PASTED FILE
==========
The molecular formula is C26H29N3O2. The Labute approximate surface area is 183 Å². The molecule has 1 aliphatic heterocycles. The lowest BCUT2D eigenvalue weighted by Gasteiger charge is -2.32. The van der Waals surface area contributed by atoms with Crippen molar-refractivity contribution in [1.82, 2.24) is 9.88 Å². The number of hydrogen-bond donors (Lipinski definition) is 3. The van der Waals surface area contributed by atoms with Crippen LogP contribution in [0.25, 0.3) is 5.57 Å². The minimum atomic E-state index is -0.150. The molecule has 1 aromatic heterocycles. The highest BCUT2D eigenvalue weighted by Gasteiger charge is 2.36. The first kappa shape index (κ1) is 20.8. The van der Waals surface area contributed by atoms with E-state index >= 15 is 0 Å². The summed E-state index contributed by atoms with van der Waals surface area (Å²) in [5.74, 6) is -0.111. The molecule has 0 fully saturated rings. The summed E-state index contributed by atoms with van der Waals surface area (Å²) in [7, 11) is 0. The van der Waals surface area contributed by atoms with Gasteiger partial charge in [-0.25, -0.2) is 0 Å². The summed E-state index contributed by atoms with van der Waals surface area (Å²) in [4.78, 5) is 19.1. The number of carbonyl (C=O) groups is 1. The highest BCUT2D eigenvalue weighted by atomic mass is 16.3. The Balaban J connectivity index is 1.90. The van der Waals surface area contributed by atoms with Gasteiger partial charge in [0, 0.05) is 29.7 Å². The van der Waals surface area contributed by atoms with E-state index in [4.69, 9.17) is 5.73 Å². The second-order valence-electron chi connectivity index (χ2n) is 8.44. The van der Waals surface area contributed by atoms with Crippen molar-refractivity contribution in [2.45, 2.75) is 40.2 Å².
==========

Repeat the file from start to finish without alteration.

The molecular formula is C26H29N3O2. The Labute approximate surface area is 183 Å². The molecule has 1 aliphatic heterocycles. The lowest BCUT2D eigenvalue weighted by Gasteiger charge is -2.32. The van der Waals surface area contributed by atoms with Crippen molar-refractivity contribution in [1.82, 2.24) is 9.88 Å². The number of hydrogen-bond donors (Lipinski definition) is 3. The van der Waals surface area contributed by atoms with Crippen LogP contribution in [0.25, 0.3) is 5.57 Å². The minimum atomic E-state index is -0.150. The molecule has 1 aromatic heterocycles. The highest BCUT2D eigenvalue weighted by Gasteiger charge is 2.36. The first kappa shape index (κ1) is 20.8. The van der Waals surface area contributed by atoms with E-state index >= 15 is 0 Å². The summed E-state index contributed by atoms with van der Waals surface area (Å²) in [5.74, 6) is -0.111. The molecule has 0 fully saturated rings. The summed E-state index contributed by atoms with van der Waals surface area (Å²) in [7, 11) is 0. The van der Waals surface area contributed by atoms with Gasteiger partial charge in [-0.25, -0.2) is 0 Å². The summed E-state index contributed by atoms with van der Waals surface area (Å²) in [4.78, 5) is 19.1. The number of carbonyl (C=O) groups is 1. The highest BCUT2D eigenvalue weighted by atomic mass is 16.3. The Balaban J connectivity index is 1.90. The van der Waals surface area contributed by atoms with Gasteiger partial charge in [0, 0.05) is 29.7 Å². The van der Waals surface area contributed by atoms with E-state index in [4.69, 9.17) is 5.73 Å². The second-order valence-electron chi connectivity index (χ2n) is 8.44. The van der Waals surface area contributed by atoms with Crippen molar-refractivity contribution in [2.45, 2.75) is 40.2 Å².